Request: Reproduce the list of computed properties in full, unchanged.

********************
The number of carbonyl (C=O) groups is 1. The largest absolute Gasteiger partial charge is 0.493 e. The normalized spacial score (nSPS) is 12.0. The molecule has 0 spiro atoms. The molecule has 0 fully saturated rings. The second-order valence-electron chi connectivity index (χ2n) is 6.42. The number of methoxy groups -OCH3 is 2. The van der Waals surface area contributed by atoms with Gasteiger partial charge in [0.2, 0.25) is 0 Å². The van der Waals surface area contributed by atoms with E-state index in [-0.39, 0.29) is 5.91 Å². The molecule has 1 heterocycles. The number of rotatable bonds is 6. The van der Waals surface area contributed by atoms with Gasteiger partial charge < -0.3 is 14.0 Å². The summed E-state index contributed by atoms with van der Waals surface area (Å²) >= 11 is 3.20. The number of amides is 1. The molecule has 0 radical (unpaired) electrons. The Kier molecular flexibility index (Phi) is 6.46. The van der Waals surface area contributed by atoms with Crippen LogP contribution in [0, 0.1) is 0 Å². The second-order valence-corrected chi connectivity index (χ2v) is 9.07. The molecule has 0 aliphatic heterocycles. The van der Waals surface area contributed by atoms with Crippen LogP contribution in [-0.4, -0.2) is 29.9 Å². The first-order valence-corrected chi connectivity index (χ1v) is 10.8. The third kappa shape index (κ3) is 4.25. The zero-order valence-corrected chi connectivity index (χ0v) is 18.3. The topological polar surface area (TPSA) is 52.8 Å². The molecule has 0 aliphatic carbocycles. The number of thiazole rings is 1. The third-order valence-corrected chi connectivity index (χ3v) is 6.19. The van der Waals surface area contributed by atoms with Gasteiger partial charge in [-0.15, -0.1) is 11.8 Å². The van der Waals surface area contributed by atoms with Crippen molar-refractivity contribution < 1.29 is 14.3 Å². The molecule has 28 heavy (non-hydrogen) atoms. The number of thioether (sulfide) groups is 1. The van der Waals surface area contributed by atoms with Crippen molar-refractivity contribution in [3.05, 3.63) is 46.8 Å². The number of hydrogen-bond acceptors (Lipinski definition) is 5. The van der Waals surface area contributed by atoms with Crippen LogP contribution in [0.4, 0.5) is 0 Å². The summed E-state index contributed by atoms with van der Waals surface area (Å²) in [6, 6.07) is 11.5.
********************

The number of carbonyl (C=O) groups is 1. The largest absolute Gasteiger partial charge is 0.493 e. The normalized spacial score (nSPS) is 12.0. The molecule has 0 spiro atoms. The molecule has 0 fully saturated rings. The second-order valence-electron chi connectivity index (χ2n) is 6.42. The number of methoxy groups -OCH3 is 2. The van der Waals surface area contributed by atoms with Gasteiger partial charge in [0.2, 0.25) is 0 Å². The van der Waals surface area contributed by atoms with E-state index in [-0.39, 0.29) is 5.91 Å². The molecule has 1 heterocycles. The number of rotatable bonds is 6. The van der Waals surface area contributed by atoms with Gasteiger partial charge < -0.3 is 14.0 Å². The summed E-state index contributed by atoms with van der Waals surface area (Å²) >= 11 is 3.20. The number of amides is 1. The molecule has 0 radical (unpaired) electrons. The Kier molecular flexibility index (Phi) is 6.46. The van der Waals surface area contributed by atoms with Crippen LogP contribution in [0, 0.1) is 0 Å². The second-order valence-corrected chi connectivity index (χ2v) is 9.07. The molecule has 0 aliphatic heterocycles. The van der Waals surface area contributed by atoms with Crippen LogP contribution in [-0.4, -0.2) is 29.9 Å². The first-order valence-corrected chi connectivity index (χ1v) is 10.8. The third kappa shape index (κ3) is 4.25. The zero-order valence-corrected chi connectivity index (χ0v) is 18.3. The topological polar surface area (TPSA) is 52.8 Å². The molecule has 0 aliphatic carbocycles. The number of thiazole rings is 1. The third-order valence-corrected chi connectivity index (χ3v) is 6.19. The van der Waals surface area contributed by atoms with Gasteiger partial charge in [-0.15, -0.1) is 11.8 Å². The van der Waals surface area contributed by atoms with Crippen molar-refractivity contribution < 1.29 is 14.3 Å². The molecule has 28 heavy (non-hydrogen) atoms. The number of thioether (sulfide) groups is 1. The van der Waals surface area contributed by atoms with Crippen molar-refractivity contribution in [3.05, 3.63) is 46.8 Å². The number of hydrogen-bond acceptors (Lipinski definition) is 5. The van der Waals surface area contributed by atoms with Crippen LogP contribution in [0.4, 0.5) is 0 Å². The summed E-state index contributed by atoms with van der Waals surface area (Å²) in [6, 6.07) is 11.5.